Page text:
Source: Adobe Systems

I'm going to focus on the non-GAAP earnings of the business. The diluted net income per share figure falls short of representing the true impact from earnings because there are certain technicalities in GAAP that make it difficult for technology business to accurately represent accounting data. Stock based compensation isn't a real expense that affects cash flow (Adobe factors back in stock compensation as a non-expense); as such the same could be said for the amortization of previously acquired patents. The company factors back in the amortization because it doesn't believe that the intangibles should be written off as an expense quite yet as previously acquired license arrangements may have more value than what is being quantified with GAAP accounting.

Also since we're already on the discussion of GAAP accounting I want to include some discussion on the subscription aspect of Adobe's business. GAAP does not recognize income until it is earned. The downside with subscriptions is that previous earnings from non-subscription revenues were immediately realized upon the sale of the license whereas subscription revenue has to be gradually realized on the income statement. So as more consumers who have software licenses migrate to subscription based licenses it would take at least a year or two before the net revenue from subscriptions become greater than a software license. Part of the reason subscriptions are popular is that they're an initial loss-leader, as they're priced cheaper than a full license by around two years. But following a two-year period, subscription costs add up to more than the cost of an individual software license that may be updated in three to six year cycles.

This is why Adobe System's management has pretty compelling guidance going further out. The guidance was based on non-GAAP earnings. Hence, I discussed the accounting reconciliations for Non-GAAP earnings.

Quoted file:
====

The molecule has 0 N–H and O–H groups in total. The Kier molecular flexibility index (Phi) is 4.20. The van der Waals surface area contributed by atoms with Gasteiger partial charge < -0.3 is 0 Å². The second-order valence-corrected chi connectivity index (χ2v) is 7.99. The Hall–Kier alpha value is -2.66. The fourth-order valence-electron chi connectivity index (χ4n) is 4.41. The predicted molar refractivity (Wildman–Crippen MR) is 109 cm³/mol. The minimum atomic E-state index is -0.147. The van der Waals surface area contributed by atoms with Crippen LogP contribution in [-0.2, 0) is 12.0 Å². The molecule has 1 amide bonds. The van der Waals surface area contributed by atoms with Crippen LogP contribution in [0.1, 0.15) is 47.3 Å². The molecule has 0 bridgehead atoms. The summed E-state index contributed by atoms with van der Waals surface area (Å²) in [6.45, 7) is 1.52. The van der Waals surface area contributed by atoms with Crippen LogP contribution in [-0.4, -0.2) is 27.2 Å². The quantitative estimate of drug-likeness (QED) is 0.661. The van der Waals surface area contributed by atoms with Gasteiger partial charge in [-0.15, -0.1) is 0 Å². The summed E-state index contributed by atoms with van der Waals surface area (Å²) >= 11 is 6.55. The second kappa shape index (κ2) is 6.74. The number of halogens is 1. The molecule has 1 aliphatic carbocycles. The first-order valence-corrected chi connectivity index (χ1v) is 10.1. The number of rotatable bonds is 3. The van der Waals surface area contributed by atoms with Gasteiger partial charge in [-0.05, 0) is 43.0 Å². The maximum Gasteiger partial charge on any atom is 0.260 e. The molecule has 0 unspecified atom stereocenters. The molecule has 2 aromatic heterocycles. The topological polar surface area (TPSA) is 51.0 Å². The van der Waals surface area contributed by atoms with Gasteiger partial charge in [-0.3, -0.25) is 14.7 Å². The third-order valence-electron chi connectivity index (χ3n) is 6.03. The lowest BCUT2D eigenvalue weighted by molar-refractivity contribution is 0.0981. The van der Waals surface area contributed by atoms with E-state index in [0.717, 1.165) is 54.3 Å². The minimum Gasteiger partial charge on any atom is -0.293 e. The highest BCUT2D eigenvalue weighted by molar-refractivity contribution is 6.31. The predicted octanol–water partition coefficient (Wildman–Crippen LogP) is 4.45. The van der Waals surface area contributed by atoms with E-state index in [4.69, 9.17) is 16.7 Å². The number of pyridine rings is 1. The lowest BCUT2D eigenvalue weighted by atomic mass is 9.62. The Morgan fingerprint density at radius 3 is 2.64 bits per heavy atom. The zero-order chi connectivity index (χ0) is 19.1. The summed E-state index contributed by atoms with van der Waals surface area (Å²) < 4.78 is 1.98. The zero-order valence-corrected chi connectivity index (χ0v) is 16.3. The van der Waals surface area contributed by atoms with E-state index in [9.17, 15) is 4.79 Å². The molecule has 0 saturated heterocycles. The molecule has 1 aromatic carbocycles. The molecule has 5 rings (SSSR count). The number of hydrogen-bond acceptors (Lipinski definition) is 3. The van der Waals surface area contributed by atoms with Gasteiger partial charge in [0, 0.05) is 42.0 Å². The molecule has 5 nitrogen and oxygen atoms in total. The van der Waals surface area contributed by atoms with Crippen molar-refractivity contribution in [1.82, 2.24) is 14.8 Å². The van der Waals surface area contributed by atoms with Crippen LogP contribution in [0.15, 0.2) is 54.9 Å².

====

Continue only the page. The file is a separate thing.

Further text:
Currently, Adobe Systems earns $1.34 in Non-GAAP earnings per share. Adobe' most recent guidance indicates that the company will generate $1.10 EPS (Non-GAAP) for 2014, $2.00 EPS (Non-GAAP) for 2015, and $3.00 EPS (Non-GAAP) for 2016. The compound annual earnings growth between fiscal year 2014 and 2016 is estimated to be around 39.71% (based on corporate guidance).

For calendar year 2014, I offer a $76.01 price target at 69.1 P/E (high valuations are likely to persist). My 2015 price target is $89.18 at 44.59 P/E, and my 2016 price target is $133.69 at 44.59 P/E. The stock has 120% upside from its current price of $60.89.


The software aspect of the cloud should not be underestimated. Adobe expects significant expansion of bottom line going forward. The same type of variable costing should apply to other companies that are transitioning their software business to the cloud. Adobe's recent earnings report is indicative of further earnings potential for other SaaS players like Microsoft and

I believe that there's a great risk to reward here with Adobe Systems. It's clearly apparent that the bottom line will expand significantly as subscriptions generate higher margins further out into the future. Adobe Systems is a high growth name still trading at attractive valuations. Therefore, I believe that Adobe System merits a buy from long-term investors.

Disclosure: I have no positions in any stocks mentioned, and no plans to initiate any positions within the next 72 hours. I wrote this article myself, and it expresses my own opinions. I am not receiving compensation for it (other than from Seeking Alpha). I have no business relationship with any company whose stock is mentioned in this article.